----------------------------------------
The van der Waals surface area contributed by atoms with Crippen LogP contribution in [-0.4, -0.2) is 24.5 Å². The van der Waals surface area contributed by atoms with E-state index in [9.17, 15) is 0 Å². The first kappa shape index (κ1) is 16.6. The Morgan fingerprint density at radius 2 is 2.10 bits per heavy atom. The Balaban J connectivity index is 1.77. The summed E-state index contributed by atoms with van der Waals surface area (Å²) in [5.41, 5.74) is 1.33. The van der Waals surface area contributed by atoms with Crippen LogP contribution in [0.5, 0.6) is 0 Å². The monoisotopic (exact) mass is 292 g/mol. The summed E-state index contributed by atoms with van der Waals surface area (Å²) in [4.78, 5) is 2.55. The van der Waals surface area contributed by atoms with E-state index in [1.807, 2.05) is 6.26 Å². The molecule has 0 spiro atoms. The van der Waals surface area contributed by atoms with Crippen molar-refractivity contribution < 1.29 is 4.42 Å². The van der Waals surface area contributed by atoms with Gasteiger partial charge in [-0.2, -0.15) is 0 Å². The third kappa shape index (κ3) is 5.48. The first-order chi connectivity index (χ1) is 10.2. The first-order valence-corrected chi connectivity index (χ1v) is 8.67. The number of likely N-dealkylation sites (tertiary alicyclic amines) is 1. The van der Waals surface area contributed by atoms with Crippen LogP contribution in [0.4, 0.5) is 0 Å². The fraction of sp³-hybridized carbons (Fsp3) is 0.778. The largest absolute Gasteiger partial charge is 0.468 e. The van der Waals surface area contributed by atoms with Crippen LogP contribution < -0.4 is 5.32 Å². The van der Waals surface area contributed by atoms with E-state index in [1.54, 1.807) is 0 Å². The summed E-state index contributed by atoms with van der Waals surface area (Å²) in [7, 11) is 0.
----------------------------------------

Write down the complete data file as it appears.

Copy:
The van der Waals surface area contributed by atoms with Crippen LogP contribution in [-0.4, -0.2) is 24.5 Å². The van der Waals surface area contributed by atoms with E-state index in [9.17, 15) is 0 Å². The first kappa shape index (κ1) is 16.6. The Morgan fingerprint density at radius 2 is 2.10 bits per heavy atom. The Balaban J connectivity index is 1.77. The summed E-state index contributed by atoms with van der Waals surface area (Å²) in [5.41, 5.74) is 1.33. The van der Waals surface area contributed by atoms with Crippen LogP contribution in [0.5, 0.6) is 0 Å². The monoisotopic (exact) mass is 292 g/mol. The summed E-state index contributed by atoms with van der Waals surface area (Å²) in [4.78, 5) is 2.55. The van der Waals surface area contributed by atoms with E-state index in [1.807, 2.05) is 6.26 Å². The molecule has 0 spiro atoms. The van der Waals surface area contributed by atoms with Crippen molar-refractivity contribution < 1.29 is 4.42 Å². The van der Waals surface area contributed by atoms with Gasteiger partial charge in [-0.2, -0.15) is 0 Å². The third kappa shape index (κ3) is 5.48. The first-order chi connectivity index (χ1) is 10.2. The first-order valence-corrected chi connectivity index (χ1v) is 8.67. The number of likely N-dealkylation sites (tertiary alicyclic amines) is 1. The van der Waals surface area contributed by atoms with Crippen LogP contribution in [0.4, 0.5) is 0 Å². The fraction of sp³-hybridized carbons (Fsp3) is 0.778. The largest absolute Gasteiger partial charge is 0.468 e. The van der Waals surface area contributed by atoms with Crippen LogP contribution < -0.4 is 5.32 Å². The van der Waals surface area contributed by atoms with E-state index in [1.54, 1.807) is 0 Å². The summed E-state index contributed by atoms with van der Waals surface area (Å²) in [7, 11) is 0.